Plane ride over Lahore

March 7, 2021

Air safaris show travellers the stunning vistas of the city

For over a decade, air safaris have been available in Lahore. This business was at its peak right before the Covid-19 pandemic, which forced some air safari companies to shut down and led to others being hardly able to retain their employees. The idea of viewing cities from the air is old but the facility has been available to small numbers. Flying over the scenic Gaddafi Stadium, Model Town, the historic old Lahore and the Arfa Kareem Tower makes for an interesting tour.

Maj Syed Ejaz Mustafa (retired) of Travel Arz says, “A ten-minute flight over Lahore costs Rs 4500, for a broad spectrum of clientele.” According to the guidelines laid out by the Civil Aviation Authority (CAA), these planes cannot fly above 5,000 feet. Most of the tours maintain an altitude of around 4,500 feet. Showing one’s identification card or birth certificate is necessary to board the planes. Children under the age of three can be carried for free. All emergency facilities, as prescribed by the CAA, are in place and duly checked.

The tour is fascinating and worthwhile. Travelling through the city on a car doesn’t match the experience. These companies make the experience of air travel affordable. Air safaris show travellers the stunning vistas of the city. The companies offering these tours say that their market is smaller here as compared to places like Dubai. However, people are gradually getting used to the idea.

City safaris are believed to have been started in 2003, by a South African company, The Exploration, which offers tours over parts of Africa. Later, the rest of the world started adopting this model and, in 2010, Emaar Properties of Dubai started giving aerial tours of the city. People have a mixed response to aerial tours. Some people like them, while others prefer to travel through the city on a car or bike to see the sights from up close. Air tours were initiated in Lahore by a private travelling company in 2005 and have flourished, with a few hiccups. The businesses have to have their tours of Lahore approved by the Civil Aviation Authority and. They have to skip the cantonment areas and are unable to show their guests The Mall due to security concerns.

The government needs to establish a comprehensive regulation regime for the industry, enable foreign investment and help more people establish their businesses.

Syed Ejaz says, “The aircraft belongs to a private aviation company registered with the CAA.” Two other companies that TNS spoke to did not provide information on where they get the planes from and just said ”third parties”.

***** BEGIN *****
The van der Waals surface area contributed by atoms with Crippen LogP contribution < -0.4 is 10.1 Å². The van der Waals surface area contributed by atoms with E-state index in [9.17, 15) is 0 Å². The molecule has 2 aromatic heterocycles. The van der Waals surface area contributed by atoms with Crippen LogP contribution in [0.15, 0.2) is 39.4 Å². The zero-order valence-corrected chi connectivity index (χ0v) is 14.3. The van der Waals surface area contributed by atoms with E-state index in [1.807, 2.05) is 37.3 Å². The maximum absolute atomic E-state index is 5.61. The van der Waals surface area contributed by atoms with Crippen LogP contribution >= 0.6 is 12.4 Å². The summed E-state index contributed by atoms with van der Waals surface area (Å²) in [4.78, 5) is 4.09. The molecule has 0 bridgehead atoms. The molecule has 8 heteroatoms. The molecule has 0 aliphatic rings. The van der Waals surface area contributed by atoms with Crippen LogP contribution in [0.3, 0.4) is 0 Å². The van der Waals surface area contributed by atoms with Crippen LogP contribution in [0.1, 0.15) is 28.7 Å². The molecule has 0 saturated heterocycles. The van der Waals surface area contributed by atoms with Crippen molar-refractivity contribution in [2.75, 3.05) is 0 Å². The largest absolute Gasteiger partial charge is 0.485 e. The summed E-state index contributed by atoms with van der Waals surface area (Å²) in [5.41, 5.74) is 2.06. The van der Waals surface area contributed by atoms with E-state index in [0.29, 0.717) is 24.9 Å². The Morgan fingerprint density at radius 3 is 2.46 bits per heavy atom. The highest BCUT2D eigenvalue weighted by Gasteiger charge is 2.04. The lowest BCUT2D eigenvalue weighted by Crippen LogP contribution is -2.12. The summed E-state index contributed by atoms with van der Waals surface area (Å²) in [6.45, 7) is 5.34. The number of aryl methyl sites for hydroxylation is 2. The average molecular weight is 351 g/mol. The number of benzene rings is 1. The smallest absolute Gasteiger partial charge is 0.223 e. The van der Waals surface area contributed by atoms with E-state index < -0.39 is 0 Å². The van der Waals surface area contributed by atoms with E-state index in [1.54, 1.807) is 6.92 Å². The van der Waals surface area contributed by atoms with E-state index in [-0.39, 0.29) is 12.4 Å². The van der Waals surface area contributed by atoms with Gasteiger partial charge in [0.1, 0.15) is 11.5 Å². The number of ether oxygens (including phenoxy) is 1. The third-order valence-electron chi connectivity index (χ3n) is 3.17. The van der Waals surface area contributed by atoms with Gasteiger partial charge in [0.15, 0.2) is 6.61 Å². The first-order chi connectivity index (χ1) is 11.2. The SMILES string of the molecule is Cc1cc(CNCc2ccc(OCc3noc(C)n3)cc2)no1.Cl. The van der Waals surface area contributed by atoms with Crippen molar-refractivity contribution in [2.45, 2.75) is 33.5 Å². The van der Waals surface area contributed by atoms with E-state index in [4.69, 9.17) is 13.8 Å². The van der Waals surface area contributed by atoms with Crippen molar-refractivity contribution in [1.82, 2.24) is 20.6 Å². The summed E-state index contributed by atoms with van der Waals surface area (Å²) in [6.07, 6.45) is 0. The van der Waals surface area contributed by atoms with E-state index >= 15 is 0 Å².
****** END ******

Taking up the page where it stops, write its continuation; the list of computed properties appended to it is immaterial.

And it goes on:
The flight operations officer of the Travel Arz Company, Umair Ahmed, said, “The idea of flying is centuries old and it can’t be called the brainchild of anyone here. We can claim credit only in the sense of making it more accessible.” Tauqeer, the owner of another travel company, The Greeters, says that making people in Lahore aware of this facility was a major task. A large investment in advertising on Facebook and Instagram has made this idea of flying over Lahore and enjoying the aerial view successful.

Nabeel Islam, a tourist who has experienced this luxury, said that “it was a very refreshing experience, but sadly no devices with cameras were allowed. No refreshments were served as it was only a twenty-minute tour, taking off from the Walton Aerodrome in Lahore. The pilot gave a speech in the beginning regarding the tour.”

Imran Adil’s 23 years of experience in tourism couldn’t save his company, Ta’beer Tours, from going out of business. He seemed extremely passionate about the services that he used to provide. After the company closed due to the pandemic, he was forced to look for other opportunities. Other companies, such as Afzal Tours and Classic Tourism, too, have found the going tough. They said they had hoped that Aviation Minister Ghulam Sarwar Khan would provide them some respite during these trying times because they had voted for the incumbent government.

Raees Muhammad, a CAA-licensed pilot says, “The idea of joy rides is a mere waste of time. A 10-minute flight can’t be fulfilling… Also, it’s a luxury available only for the rich. Mostly trainee pilots give these tours as a gig to get some money from the wealthy.”

The idea of aerial tours appears attractive but up close one starts to notice the gimmicks. The government needs to establish a comprehensive regulation regime for the industry, enable foreign investment and help more people establish their businesses.

The writer is pursuing a degree in Mass Communication and Media Studies at the University of Central Punjab

Plane ride over Lahore: Air safaris show travellers the stunning vistas of the city